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There is immense potential in providing better quality of care and health access in low-resource settings through technological and social innovations. Michele Barry, Director of Global Health Programs in Medicine at Stanford leads a distinguished group of global health professionals who have created innovative programs to benefit their respective countries’ health services. Their work in the clinical and community level have given much headway to the eradication of infectious disease, the reduction of maternal mortality and the overall strengthening of health systems. Access to health care is the focus of this panel discussion, from the 2011 Global Health Series organized by the Stanford Global Health Center in partnership with the Stanford Graduate School of Business. By fostering and promoting innovation, and applying these solutions more broadly, we can find ways of bridging the health access gap.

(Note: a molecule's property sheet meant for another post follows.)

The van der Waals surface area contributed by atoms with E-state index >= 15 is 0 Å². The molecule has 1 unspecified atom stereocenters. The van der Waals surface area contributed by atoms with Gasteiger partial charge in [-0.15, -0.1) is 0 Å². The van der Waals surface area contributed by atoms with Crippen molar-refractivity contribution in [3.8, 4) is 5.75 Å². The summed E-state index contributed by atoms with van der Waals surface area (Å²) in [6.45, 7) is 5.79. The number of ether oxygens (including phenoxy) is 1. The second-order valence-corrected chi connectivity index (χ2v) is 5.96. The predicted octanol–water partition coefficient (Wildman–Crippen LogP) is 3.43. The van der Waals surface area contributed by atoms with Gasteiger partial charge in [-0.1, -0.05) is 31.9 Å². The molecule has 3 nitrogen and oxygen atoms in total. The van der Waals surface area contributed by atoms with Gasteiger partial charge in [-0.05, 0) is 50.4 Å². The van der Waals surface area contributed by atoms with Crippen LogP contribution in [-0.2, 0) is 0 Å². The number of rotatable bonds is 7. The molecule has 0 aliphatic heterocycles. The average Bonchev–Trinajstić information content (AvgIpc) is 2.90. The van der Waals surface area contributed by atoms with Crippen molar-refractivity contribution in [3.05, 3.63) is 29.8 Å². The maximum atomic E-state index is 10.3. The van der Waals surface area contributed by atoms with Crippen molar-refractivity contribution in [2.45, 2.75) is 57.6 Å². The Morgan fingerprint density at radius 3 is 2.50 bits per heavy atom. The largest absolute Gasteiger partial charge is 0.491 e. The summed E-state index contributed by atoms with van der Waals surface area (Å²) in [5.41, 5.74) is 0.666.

Efforts to bring promising health care interventions to resource-constrained regions of the world often falter because entrepreneurs underestimate the array of obstacles that loom in their path.
By predicting vulnerability, biological science can help families, communities, clinicians, and policymakers develop more effective responses to a troubling health challenge.